Formats, Finals and Points – Can Sailing Produce a Worthy Champion and Entertain

Olympic sailing formats are being thoroughly investigated and tested in 2013.  The timing is fantastic, as the first year in any quad is the only one with any sort of freedom from the pressures of Olympic qualifying.  If sailing can do a good job then the changes can be implemented in time for Rio 2016 and sailing can work to gain a stronger grip on security within the Olympic program.

Two paramount goals have emerged as the cornerstones of sailing.

  1. The randomized effects of racing in a fleet and the weather requires multiple races over multiple days in order for a worthy champion to emerge.
  2. The sporting public wants to watch a champion emerge in front of their eyes and the cameras.

This post is titled Formats, Finals and Points, as points is the intersection of these two aims.  The medal race finals has been with sailing since the 2008 quad.  The medal race, however, is little more than a schedule change with a title, implemented in isolation from the rest of the format discussion.  It is a finals only in the meaning that it is the last race but is not a finals the way the sporting world thinks of a finals as an event where the challengers win a competition.  The medal race has served it purpose of creating an opportunity for the press to attend, but has only partially delivered on what a final really is.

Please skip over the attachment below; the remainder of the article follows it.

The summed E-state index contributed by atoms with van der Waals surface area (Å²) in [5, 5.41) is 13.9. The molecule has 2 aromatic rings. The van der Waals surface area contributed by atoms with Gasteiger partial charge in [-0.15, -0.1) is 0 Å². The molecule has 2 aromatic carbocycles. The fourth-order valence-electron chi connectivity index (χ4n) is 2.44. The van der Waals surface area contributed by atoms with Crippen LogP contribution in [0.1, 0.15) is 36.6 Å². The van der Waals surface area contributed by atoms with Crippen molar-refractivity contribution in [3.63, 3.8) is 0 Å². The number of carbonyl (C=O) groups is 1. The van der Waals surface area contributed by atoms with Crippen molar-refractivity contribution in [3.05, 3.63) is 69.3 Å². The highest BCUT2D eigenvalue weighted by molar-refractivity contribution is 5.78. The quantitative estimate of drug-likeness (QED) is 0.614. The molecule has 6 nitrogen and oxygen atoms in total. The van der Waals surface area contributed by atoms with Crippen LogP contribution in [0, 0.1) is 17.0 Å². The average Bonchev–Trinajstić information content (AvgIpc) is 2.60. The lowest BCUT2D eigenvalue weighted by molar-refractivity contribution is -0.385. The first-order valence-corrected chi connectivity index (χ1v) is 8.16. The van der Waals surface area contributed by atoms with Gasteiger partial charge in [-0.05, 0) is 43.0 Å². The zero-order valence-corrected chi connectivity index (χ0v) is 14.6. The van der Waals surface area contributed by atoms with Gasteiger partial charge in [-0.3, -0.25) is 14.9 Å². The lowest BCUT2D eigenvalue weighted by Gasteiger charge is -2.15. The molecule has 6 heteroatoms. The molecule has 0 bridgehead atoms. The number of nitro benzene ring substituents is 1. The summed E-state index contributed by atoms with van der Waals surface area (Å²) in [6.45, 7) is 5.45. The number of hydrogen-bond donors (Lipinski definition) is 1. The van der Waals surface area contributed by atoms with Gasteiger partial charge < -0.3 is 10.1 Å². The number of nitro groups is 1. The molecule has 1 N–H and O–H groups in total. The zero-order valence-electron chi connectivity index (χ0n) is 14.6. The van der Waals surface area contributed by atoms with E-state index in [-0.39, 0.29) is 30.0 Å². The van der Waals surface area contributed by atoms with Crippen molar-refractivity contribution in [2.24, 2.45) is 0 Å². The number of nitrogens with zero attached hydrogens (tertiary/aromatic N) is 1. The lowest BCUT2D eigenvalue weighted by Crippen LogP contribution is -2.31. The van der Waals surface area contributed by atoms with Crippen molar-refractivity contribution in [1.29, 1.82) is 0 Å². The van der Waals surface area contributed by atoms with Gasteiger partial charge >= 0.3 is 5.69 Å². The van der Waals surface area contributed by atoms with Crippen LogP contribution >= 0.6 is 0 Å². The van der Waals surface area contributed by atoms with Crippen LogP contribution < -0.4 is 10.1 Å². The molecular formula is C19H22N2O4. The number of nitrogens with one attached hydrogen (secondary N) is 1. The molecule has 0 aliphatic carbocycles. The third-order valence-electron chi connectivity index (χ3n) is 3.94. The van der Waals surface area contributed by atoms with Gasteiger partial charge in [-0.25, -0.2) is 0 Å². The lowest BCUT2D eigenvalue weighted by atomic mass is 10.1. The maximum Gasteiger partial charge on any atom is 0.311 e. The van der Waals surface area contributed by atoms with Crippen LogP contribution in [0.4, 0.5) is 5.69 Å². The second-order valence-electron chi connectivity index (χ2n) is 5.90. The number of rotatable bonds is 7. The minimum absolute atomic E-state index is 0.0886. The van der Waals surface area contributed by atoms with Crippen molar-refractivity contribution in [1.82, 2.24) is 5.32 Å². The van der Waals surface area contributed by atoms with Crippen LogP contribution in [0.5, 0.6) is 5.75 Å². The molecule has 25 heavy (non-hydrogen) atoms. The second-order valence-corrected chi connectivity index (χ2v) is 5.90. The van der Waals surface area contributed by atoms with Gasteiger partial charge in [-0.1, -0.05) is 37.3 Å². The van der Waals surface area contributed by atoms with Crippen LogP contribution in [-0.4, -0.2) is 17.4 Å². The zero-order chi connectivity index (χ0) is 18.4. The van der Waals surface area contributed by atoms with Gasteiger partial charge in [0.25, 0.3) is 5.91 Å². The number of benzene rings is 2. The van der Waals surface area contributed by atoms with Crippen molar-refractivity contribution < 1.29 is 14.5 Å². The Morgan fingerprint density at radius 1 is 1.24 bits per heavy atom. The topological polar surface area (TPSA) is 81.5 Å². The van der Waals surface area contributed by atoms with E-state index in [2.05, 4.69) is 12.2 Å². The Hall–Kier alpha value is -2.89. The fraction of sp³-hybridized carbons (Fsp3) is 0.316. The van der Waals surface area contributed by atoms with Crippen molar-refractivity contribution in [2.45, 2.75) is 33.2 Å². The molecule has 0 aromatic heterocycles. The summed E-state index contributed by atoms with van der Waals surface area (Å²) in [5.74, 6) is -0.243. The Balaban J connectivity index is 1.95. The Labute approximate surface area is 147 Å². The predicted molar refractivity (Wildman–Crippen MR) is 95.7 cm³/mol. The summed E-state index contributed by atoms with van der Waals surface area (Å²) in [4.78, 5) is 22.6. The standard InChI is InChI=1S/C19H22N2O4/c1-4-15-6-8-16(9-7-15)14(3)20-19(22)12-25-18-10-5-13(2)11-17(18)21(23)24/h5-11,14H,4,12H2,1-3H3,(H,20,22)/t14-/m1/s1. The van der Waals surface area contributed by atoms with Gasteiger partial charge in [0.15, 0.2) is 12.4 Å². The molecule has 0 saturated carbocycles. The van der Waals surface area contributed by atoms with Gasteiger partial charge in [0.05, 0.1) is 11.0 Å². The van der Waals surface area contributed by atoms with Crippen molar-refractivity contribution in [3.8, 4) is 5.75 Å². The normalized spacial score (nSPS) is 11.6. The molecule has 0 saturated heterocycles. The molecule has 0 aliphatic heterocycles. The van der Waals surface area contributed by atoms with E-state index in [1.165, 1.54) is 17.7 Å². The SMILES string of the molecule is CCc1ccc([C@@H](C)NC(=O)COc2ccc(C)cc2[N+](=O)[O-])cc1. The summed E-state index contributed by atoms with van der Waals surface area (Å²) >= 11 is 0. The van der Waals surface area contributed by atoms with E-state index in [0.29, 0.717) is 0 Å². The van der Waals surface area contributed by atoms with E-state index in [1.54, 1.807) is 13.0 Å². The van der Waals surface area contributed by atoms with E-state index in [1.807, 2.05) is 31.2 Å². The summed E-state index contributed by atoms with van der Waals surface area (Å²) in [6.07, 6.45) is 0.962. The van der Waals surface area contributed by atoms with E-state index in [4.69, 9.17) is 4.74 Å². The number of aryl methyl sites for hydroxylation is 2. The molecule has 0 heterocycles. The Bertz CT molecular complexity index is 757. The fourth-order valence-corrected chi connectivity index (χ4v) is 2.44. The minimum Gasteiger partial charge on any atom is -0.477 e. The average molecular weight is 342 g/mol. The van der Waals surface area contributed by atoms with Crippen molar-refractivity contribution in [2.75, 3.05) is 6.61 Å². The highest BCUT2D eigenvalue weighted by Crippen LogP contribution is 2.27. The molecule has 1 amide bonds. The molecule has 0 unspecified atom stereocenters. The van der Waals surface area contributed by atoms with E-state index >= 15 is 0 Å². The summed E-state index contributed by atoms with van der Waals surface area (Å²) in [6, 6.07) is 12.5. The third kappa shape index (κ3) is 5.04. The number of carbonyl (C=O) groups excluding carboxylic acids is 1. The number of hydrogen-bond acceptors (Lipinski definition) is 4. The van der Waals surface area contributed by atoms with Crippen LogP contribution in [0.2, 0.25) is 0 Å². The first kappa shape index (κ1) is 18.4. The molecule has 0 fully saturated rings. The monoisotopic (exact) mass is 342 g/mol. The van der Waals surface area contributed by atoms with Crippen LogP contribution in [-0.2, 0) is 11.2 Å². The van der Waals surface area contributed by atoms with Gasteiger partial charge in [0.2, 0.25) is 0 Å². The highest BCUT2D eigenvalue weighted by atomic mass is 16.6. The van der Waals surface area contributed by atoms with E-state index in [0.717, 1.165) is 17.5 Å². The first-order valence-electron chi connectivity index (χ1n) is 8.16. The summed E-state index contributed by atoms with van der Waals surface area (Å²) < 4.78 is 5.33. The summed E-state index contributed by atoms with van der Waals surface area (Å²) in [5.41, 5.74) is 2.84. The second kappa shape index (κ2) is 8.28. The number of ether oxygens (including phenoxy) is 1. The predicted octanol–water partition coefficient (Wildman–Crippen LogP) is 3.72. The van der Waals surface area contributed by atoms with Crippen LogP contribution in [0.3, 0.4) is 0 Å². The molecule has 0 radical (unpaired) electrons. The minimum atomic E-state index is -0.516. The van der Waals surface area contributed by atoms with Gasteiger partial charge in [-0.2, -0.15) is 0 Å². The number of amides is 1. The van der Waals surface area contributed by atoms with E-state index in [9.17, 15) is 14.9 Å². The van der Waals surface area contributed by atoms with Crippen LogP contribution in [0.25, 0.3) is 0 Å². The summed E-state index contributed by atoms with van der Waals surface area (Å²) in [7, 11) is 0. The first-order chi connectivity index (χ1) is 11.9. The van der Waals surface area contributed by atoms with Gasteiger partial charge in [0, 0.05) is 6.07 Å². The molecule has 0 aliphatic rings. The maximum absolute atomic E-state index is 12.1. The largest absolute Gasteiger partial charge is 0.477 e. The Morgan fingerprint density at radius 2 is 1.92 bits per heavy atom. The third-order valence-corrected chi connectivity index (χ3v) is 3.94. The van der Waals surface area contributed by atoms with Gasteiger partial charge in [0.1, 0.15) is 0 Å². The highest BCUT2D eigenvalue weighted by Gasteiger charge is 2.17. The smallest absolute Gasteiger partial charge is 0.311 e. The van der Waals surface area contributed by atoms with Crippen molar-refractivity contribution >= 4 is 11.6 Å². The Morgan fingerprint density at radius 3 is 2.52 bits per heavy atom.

That is why the 49er class and ISAF are focusing on finding a format that can deliver more.


There are broad options within sport:

  1. A series of cumulative scores, think Golf, bobsled, sailing, or slalom skiing
  2. A tournament, think match racing, the world cup of soccer, march madness, or the 100 meter dash
  3. A single race, think marathon, triathlon, Vende Globe, or long distance swimming.
  4. Judged sports, think diving, figure skating, or synchronized swimming.

I’m going to discount judged sport for sailing as there seems to be no support, basis, or history of it.  I’m also not going to discuss having a single race.  There is lots of history within sailing for long distance racing.  For the 49er class, however, with no room for safety equipment on board and no love for beach starts, there is little interest in pursuing a long distance point to point race.

That leaves two more options, a tournament, like match racing 2012 delivered or a series, like we normally associate with inshore and Olympic sailing.  The 49er class is experimenting with a tournament format at the British Grand Prix this summer.  If Theatre Style sailing is embraced by the class it is easy to see how a tournament can work.  The great benefit of a tournament is that it is easy to deliver a true finals.  In our case, 8 boats will go into a final series where a winner will emerge in front of the fans.